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Which is the fastest and best for PDF sewing pattern assembly? I put four methods to the test to find the answer to this pressing question,
If asked, I don’t think assembling PDF sewing patterns would top any sewists fave list, especially if there are dozens upon dozen papers to put together. In fact, these days, as PDF:s are becoming more and more ubiquitous, you might even find yourself literally having to put together patterns with up to 100 pages. So, if you are like me, you probably must have wondered if there is a faster, more enjoyable way to do this?
Well, to answer that perennial question, I have tested the four most common methods to assemble the patterns, both when it comes to time and performance. In the time comparisons, I’m assembling two rows, with eight pages in total. For the sake of simplicity, I’m using simple household tools in this experiment, i.e a pair of scissors + glue stick and tape.
There are obviously faster ways to cut the patterns, which I will talk about further down in this guide. But for now, let’s give these methods a try!
Cut all the margins of the pattern
This method has you removing all four sides of the pattern. Cut carefully along the lines, make sure you cut evenly, as this method has very little room for errors since there are no margins to play with if one line is uneven.
Total time cutting and assembling: 5:22 minutes.
Pros: Creates the least bulky finished pattern, which also makes folding the easier.
Cons: Takes the most time of all methods. Very little room for errors. Can’t use a glue stick.
Cutting two sides
Trim only the sides where the pages overlap (i.e. the bottom and right side). Placed the trimmed side over the untrimmed side, making sure the lines align. For this method, you can use either glue stick or tape. This is probably the most popular method for assembling PDF pattern.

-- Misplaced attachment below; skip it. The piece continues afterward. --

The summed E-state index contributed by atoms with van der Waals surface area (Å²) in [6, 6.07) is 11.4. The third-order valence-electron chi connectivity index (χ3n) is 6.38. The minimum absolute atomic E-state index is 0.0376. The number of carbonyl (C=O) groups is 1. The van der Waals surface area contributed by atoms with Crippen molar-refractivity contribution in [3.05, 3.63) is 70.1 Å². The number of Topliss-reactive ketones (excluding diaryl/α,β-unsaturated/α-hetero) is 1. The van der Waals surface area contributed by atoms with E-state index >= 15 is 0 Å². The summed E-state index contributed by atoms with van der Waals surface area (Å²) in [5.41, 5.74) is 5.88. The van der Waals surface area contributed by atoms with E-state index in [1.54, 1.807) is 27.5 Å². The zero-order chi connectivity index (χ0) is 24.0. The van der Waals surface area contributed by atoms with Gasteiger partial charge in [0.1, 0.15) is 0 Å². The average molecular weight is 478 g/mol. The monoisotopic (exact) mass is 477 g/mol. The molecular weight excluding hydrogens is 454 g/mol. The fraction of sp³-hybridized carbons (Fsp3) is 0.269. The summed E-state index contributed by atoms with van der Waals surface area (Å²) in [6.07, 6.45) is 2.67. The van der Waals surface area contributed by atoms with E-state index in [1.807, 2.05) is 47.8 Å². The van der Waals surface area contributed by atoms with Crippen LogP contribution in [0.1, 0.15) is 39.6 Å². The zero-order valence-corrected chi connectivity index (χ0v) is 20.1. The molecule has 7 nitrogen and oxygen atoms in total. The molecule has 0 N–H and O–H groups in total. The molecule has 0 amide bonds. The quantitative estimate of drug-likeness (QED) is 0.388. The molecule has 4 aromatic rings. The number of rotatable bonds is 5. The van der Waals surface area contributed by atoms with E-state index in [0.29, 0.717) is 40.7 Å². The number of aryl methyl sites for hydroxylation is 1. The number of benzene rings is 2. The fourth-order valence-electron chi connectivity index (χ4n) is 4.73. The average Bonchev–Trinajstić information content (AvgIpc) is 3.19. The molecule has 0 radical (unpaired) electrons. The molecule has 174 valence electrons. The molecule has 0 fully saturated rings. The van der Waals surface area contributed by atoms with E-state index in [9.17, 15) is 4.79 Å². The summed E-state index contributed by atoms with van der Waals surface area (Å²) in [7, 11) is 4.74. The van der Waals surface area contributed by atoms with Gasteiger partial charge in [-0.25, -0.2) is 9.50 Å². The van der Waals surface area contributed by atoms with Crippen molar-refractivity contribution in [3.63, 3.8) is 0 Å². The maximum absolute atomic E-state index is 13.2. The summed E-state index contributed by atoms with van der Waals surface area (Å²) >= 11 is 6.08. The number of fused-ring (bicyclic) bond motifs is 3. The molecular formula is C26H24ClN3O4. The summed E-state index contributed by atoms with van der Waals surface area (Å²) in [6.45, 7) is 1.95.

Total time cutting and assembling: 5:05 minutes.
Pros: Faster than trimming all sides. Easy to move around the pages if something is off when you add a second row, especially if the glue stick isn’t super quick drying or if using a matte-finish, invisible tape that is somewhat removable without ruining the paper. The overlapped sides don’t cover any pattern information and lines.
Cons: Bulkier than the trimming away all sides. Makes the pattern harder to fold.
Folding two sides
Fold in the sides where the pages overlap (i.e. the bottom and right side). Make sure the fold is straight and along the line. Place the folded side on top of the unfolded side, making sure the lines align. This method is very similar to the cut two sides version.
Total time folding and assembling: 4:38 minutes.
Pros: Fast. Very easy to change if something is off since the edge can just be refolded. The overlapped sides don’t cover any pattern information and lines.
Cons: Bulkier than the cutting methods and especially so in the intersections where new rows meet. Makes the pattern nearly impossible to fold.
Cutting only the corners
Trim the corners of the lines, cutting diagonally at the edge of lines. Depending on where the page is placed in the row, you’ll need to trim two to three corners usually. Overlap the cut corner with an uncut corner and line them up. With this method, there will be an overlap that could potentially hide some important pattern info. but it’s usually fairly easy to see the ink markings through the paper. Use glue-stick or tape.
Total time folding and assembling: 4:38 minutes.
Pros: The fastest method. Very easy to align.
Cons: The overlapped sides can sometimes cover pattern information and lines. Hard to remember which corners to cut and not cut, especially when first using this method. Bulkier than the methods which cut away the entire sides.
And the winner is..
The corner-cutting method is clearly the quickest method, but it does come with the drawback of possibly covering important pattern info. I personally like to use the fold method when I’m in a hurry, but it does come with some bulk. But if I would name one overall winner when it comes to result and time, the cutting two sides would probably take home first prize!
Best glue-stick and tape brands for PDF patterns
Pritt and UHU glue sticks (Amazon affiliate links) have both gotten good reviews from fellow sewists. I recently compared the UHU glue stick to a generic one, and the UHU was much more resilient (but the UHU did release from the paper after some firm pulling)
For tape, I prefer matte, invisible document tape, like the Scotch Magic Tape. To make taping quicker, I got the tip to use a tape glider or runner, such as this one from tape glider from Scotch (Amazon affiliate links).
Best tools for cutting PDF sewing patterns
Some sewists like to use the rotary cutter to speed up the cutting process. Another option is to invest in a cutting tool, I’ve had many fellow sewists speak well of the Fiskars range (Amazon affiliate link). Using a cutter also makes it easier to cut several papers at once, just be aware that some printers can shift the paper so that the cutting lines might not end up on the same spot on each paper sheet.